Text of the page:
Four large worlds located in a multi-planet system called HR 8799 will someday end up playing space pinball with one another. As of right now, these planets are orbiting their host star located about 135 light-years away from us in an organized and locked rhythm, but that will eventually change when their sun dies.
According to astronomers in a new study, these massive planets (they are over five times the mass of Jupiter) will be sent “pinballing” around their system after their star dies (it is currently between 30 and 40 million years old) as they will lose their perfect orbits and starting crashing and bouncing off of each other.
Their orbits are presently perfect as one planet completes double the orbit of the previous closest world. To understand this better, when one planet completes an orbit, the next one does two orbits, followed by the next world completing four orbits, and the last one doing eight.
Researchers from the universities of Warwick and Exeter have calculated that the “pinballing” event won’t happen for another three billion years when the host star will begin its phase of becoming a red giant. When this happens, the star will lose almost half of its mass and grow several hundred times the size it is now until it becomes a white dwarf.
At that point, the planets will begin to bounce around as explained by Dr. Dimitri Veras from the department of physics at the University of Warwick, “The planets will gravitationally scatter off of one another.” “In one case, the innermost planet could be ejected from the system. Or, in another case, the third planet may be ejected.” “Or the second and fourth planets could switch positions. Any combination is possible just with little tweaks.”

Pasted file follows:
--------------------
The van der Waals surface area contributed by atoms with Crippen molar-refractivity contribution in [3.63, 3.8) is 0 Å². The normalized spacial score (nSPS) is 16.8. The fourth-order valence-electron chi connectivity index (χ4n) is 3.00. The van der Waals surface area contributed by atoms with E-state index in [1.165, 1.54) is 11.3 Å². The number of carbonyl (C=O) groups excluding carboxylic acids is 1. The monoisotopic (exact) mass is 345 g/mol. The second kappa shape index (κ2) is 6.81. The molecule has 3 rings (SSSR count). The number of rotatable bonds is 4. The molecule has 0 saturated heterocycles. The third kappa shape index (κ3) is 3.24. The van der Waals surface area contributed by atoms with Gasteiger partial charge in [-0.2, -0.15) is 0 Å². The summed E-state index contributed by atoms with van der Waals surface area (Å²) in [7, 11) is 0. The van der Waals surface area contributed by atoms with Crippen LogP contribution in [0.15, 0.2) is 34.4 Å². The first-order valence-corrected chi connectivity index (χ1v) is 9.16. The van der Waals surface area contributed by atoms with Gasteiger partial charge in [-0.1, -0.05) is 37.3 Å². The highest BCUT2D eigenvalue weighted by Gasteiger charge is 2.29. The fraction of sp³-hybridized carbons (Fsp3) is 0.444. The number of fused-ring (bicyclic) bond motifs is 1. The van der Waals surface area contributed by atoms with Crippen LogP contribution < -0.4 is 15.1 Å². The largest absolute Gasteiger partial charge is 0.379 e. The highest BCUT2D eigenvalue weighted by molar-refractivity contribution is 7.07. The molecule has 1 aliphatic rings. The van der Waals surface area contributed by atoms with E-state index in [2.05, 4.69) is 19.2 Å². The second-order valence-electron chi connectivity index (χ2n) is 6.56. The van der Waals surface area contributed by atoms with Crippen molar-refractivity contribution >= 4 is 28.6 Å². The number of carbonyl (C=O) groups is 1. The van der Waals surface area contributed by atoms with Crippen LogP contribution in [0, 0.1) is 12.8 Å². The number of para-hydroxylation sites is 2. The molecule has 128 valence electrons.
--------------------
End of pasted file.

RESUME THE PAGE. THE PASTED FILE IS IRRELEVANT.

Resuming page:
He went on to say, “They are so big and so close to each other the only thing that's keeping them in this perfect rhythm right now is the location of their orbits.” “All four are connected in this chain. As soon as the star loses mass, their locations will deviate, then two of them will scatter off one another, causing a chain reaction amongst all four.”
And that’s not all as there are two debris discs located in the system – one inside the innermost planet’s orbit, and the other on the outside of the outermost world’s orbit. When the “pinballing” event happens, the debris in the discs will more than likely become scattered and fly into the star. (A picture of the HR 8799 system can be seen here.)
The study was published in the Monthly Notices of the Royal Astronomical Society where it can be read in full.